It’s sort of staggering, right? The scope of ALA is something I thought I understood as a member, I thought I understood it as an ALA councilor, I thought I had a grasp on it as the president-elect. But as president, I see just how large it is, and how diverse it is, and how many different organizations and people and library types and geographies are involved in the association. I believe that the networks we have, the connections we have to one another, are what makes [libraries] strong, and that includes ALA.

I am continuing to talk to as many people as I can. I focus on talking to people inside the association to get a better sense of their work, because my job is to both represent America’s libraries and also to represent the great work happening across the association. Learning about work that the RUSA [Reference & User Services Association] division has done to revise and update the Interlibrary loan code and enhance resource sharing in a digital environment, that’s the kind of work I see happening every day at the association that maybe doesn’t get all the press. But that’s really the power of ALA, that it convenes us to solve the knotty problems of American librarianship. And as an organizer, I want to make sure everybody knows about the good work that’s happening across the divisions and the round tables.

It’s definitely a focus I’m taking in my travels this year. And I’m making sure that, wherever I go, I reach out to chapter leadership so that we can have a conversation about their priorities. One of the other things that’s happening this year is we’re seeing an intense range of really difficult conditions for state and local advocacy work, so making sure that people feel connected to the national association and the resources that we can provide, and the support that we can offer, has been a big part of the project too.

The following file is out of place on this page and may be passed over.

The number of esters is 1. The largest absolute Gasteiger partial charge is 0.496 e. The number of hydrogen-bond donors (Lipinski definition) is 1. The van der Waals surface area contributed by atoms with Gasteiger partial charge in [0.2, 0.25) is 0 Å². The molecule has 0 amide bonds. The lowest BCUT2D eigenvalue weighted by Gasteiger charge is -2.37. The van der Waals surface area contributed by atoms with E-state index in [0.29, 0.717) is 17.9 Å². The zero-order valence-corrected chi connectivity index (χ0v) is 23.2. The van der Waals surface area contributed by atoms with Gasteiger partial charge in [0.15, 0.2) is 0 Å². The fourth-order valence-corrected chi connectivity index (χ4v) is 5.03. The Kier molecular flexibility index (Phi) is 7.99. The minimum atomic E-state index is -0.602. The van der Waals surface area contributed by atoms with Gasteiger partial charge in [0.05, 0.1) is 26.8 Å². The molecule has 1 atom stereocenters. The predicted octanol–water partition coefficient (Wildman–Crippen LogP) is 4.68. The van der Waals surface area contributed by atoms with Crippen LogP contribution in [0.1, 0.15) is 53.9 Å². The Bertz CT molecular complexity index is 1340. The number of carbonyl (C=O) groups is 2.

Serving all of America’s libraries is a big mandate right now. How do you reconcile the common mission of libraries with the feeling that the country is very segmented lately?

That’s one of the things that I love about libraries—we are local. We build collections for the communities that we serve, we provide programming to those communities, and all of those are highly local decisions. In a library in Greenpoint, Brooklyn, New York, you might have significant Polish-language collections and significant Spanish-language collections. In another part of the city, you might have other kinds of languages represented. And in rural libraries—I was out in Idaho, and one of the libraries in the mountains had a bicycle repair kit that you could check out because everybody’s riding their bicycles in that area.